Should The Kurds Hold On To Their Territorial Claim?

By Hüseyin Tunç

George Orwell said: “If thought corrupts language, language can also corrupt thought. A bad usage can spread by tradition and imitation, even among people who should and do know better.” (“Politics and the English Language,” 1946)

The simple word terrorism is behind numerous acts of state-sponsored violence inflicted upon civilians. As a political artifice, terrorism has enabled states to conduct terrorism under the very name of the fight against terrorism. Turkey’s recent military engagement in Kurdish civilian enclaves in Southeastern Turkey is no different; Kurdish noncombatants, including elders, women, and children have been killed, as this simple term, “terrorism,” is enough to legitimize and cover the very acts of terrorism carried by the state.

In the contemporary world, the prevailing approach has been to distinguish between non-state groups that pose a challenge to central authority or have secessionist claim for a particular territory within the boundaries of a state with mere terrorist movements that have no territorial ambition. While the former is usually not labeled as a terrorist, but rather identified as insurgent or guerilla movement by the people who are not entrapped by the thought-language corruption (unless the group wreaks aggregate levels of violence on civilians or undertakes terrorist acts), the latter is simply characterized as a terrorist whose sole existence is to inflict fear. The fight for self-determination and against brutal dictatorial regimes has some sort of ‘unuttered’ or ‘silent’ legitimacy, and, in fact, is appealing.

The Kurds close to the ideology of the Kurdistan Workers’ Party’s (PKK) – mainly in Turkey, Syria, and Iran – acquiesced in their territorial claim for statehood and now favor self-autonomy and national democratization as means to Kurdish emancipation. They believe that real emancipation for the Kurds would come not through establishing their own nation-state, but through democratizing the countries where they live.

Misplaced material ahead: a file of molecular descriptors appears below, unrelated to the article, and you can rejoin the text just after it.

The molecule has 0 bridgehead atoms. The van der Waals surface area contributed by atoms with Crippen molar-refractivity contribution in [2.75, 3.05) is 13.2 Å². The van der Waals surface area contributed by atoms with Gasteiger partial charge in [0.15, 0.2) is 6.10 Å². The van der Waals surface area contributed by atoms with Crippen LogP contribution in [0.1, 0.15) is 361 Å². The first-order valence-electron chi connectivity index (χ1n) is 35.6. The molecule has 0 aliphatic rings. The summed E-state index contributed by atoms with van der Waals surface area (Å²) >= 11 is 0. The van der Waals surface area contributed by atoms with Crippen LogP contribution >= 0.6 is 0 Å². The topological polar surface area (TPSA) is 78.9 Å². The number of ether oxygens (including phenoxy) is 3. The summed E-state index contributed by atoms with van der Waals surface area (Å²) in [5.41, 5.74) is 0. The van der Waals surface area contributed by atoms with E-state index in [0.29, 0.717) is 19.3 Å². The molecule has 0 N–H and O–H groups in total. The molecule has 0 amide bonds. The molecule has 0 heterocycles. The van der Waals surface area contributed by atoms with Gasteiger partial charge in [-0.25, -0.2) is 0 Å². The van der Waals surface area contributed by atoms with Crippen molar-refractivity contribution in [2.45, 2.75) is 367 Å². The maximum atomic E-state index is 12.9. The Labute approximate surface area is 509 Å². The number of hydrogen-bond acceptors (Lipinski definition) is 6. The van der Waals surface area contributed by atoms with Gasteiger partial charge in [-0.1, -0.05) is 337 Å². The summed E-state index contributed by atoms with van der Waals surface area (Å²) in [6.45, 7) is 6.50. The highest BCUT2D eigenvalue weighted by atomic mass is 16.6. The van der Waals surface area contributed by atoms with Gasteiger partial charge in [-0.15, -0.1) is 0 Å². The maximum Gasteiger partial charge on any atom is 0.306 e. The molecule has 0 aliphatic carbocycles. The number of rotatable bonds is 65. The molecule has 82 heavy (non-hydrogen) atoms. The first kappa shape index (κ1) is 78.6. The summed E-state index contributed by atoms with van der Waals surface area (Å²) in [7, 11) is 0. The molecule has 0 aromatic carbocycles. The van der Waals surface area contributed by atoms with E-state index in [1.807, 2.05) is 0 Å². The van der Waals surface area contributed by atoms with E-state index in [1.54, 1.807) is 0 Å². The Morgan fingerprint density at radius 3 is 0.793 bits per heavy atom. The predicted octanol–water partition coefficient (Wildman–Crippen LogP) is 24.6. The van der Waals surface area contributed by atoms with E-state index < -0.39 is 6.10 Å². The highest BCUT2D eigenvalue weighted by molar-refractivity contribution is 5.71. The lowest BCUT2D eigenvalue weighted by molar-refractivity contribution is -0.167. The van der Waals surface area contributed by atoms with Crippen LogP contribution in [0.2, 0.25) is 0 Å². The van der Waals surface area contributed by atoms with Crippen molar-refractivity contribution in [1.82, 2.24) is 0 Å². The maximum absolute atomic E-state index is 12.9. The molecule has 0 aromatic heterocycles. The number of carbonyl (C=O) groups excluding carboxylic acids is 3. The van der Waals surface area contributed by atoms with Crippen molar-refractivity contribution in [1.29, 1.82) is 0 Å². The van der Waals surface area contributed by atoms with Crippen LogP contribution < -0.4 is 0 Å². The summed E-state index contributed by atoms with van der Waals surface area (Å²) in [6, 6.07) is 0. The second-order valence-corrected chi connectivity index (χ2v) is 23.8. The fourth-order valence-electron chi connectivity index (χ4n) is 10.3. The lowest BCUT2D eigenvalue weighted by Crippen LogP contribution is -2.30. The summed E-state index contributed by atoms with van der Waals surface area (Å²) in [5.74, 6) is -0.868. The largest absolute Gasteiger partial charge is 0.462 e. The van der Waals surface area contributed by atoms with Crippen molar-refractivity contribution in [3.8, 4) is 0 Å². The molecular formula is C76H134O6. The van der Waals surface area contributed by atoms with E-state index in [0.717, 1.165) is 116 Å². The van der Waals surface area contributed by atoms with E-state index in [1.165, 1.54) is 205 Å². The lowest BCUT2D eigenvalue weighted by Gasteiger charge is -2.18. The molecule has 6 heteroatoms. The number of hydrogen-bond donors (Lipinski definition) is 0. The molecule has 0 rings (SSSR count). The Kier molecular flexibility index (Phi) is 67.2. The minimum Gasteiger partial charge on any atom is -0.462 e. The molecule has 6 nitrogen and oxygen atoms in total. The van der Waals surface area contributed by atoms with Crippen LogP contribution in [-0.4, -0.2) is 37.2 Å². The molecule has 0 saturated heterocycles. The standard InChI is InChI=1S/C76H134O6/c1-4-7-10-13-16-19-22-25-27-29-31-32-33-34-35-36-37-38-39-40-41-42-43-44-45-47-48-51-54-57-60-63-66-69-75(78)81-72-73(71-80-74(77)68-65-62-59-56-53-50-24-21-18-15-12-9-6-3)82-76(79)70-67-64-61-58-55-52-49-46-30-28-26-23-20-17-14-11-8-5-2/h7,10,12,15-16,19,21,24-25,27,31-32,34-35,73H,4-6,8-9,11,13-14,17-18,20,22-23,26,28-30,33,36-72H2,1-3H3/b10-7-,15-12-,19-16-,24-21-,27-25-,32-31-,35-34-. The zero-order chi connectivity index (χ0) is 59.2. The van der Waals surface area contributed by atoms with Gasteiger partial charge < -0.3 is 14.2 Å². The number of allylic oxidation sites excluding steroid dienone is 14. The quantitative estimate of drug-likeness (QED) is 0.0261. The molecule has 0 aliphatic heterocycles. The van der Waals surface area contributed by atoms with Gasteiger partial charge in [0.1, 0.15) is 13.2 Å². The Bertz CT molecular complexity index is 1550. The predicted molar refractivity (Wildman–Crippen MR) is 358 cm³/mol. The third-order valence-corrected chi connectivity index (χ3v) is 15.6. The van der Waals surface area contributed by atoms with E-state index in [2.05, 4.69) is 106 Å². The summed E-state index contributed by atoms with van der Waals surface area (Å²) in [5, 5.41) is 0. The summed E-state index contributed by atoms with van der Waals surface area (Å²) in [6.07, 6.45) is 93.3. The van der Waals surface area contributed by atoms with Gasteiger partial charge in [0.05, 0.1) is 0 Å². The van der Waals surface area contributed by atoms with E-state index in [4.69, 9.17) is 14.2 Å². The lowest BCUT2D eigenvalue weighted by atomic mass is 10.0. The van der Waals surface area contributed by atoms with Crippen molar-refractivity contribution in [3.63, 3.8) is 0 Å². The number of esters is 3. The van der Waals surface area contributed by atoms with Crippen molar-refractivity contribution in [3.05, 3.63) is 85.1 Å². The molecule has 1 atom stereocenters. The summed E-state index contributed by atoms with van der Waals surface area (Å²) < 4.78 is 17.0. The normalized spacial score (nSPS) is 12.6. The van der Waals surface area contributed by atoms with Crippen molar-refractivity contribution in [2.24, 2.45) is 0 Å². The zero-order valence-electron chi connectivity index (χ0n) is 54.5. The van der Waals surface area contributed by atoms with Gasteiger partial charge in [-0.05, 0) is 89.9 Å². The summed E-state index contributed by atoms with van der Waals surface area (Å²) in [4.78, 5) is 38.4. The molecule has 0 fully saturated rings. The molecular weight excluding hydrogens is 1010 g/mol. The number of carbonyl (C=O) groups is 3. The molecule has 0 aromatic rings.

While noble, this attempt has clear downsides. Territorial claim has legitimacy, and eases the understanding of the outside world about the Kurdish fight against their central states – not to even mention the quarrels from the ardent Kurds about the ‘utopia of democratizing the Kurds’ oppressors’ for a better life for the Kurds.

In addition, for a nation-state with secessionist movement in its territory, the biggest fear is the divisibility of nation, and this is usually a strong reason to draw the state to the negotiating table. This is because self-determination for a people is a rightful claim, as proclaimed in Wilson’s fourteen principles. This is the art of diplomacy for the weak: To utilize the means at their disposal to force the state to negotiate.

Also, negotiation is still a give-and-take in international diplomacy, and definitely in civil conflicts, and a win-lose understanding is still prevailing. Possible win-win resolutions are neither familiar to the Kurds’ respective states nor held on to by them. Thus, giving up the claim for Kurdish territorial right is not helping the Kurds; rather it is further perpetuating an impasse. Secession should always be the BATNA (the best alternative) for the Kurds and they should vehemently claim it. This claim would leverage the Kurds in the negotiating table and would push their corresponding states to give them self-governing rights in return for no separation as a part of this give-and-take. The Kurds, therefore, should hold on to their territorial claim and should not give up it easily; only then, at least, the self-Kurdish autonomy will materialize, and could even be the states’ own proposition, as for states self-autonomy is more desirable and acceptable than separation.


 

The Kurdish Self-Governance Movement in Turkey’s South East